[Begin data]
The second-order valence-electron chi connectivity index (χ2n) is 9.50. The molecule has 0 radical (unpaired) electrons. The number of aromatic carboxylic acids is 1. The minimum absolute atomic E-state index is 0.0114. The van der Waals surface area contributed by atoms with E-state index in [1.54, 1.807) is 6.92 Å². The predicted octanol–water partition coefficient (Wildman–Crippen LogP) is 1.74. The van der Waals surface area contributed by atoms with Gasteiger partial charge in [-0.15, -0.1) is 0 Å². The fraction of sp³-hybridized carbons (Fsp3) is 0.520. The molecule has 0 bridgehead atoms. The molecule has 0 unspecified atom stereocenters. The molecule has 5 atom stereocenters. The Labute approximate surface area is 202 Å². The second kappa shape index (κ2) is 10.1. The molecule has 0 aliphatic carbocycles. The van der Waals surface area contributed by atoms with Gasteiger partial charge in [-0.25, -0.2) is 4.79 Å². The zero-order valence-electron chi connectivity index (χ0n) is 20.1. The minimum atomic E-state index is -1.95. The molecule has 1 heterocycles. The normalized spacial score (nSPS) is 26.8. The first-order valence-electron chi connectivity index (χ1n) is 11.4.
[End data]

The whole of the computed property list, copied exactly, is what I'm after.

The second-order valence-electron chi connectivity index (χ2n) is 9.50. The molecule has 0 radical (unpaired) electrons. The number of aromatic carboxylic acids is 1. The minimum absolute atomic E-state index is 0.0114. The van der Waals surface area contributed by atoms with E-state index in [1.54, 1.807) is 6.92 Å². The predicted octanol–water partition coefficient (Wildman–Crippen LogP) is 1.74. The van der Waals surface area contributed by atoms with Gasteiger partial charge in [-0.15, -0.1) is 0 Å². The fraction of sp³-hybridized carbons (Fsp3) is 0.520. The molecule has 0 bridgehead atoms. The molecule has 0 unspecified atom stereocenters. The molecule has 5 atom stereocenters. The Labute approximate surface area is 202 Å². The second kappa shape index (κ2) is 10.1. The molecule has 0 aliphatic carbocycles. The van der Waals surface area contributed by atoms with Gasteiger partial charge in [-0.25, -0.2) is 4.79 Å². The zero-order valence-electron chi connectivity index (χ0n) is 20.1. The minimum atomic E-state index is -1.95. The molecule has 1 heterocycles. The normalized spacial score (nSPS) is 26.8. The first-order valence-electron chi connectivity index (χ1n) is 11.4.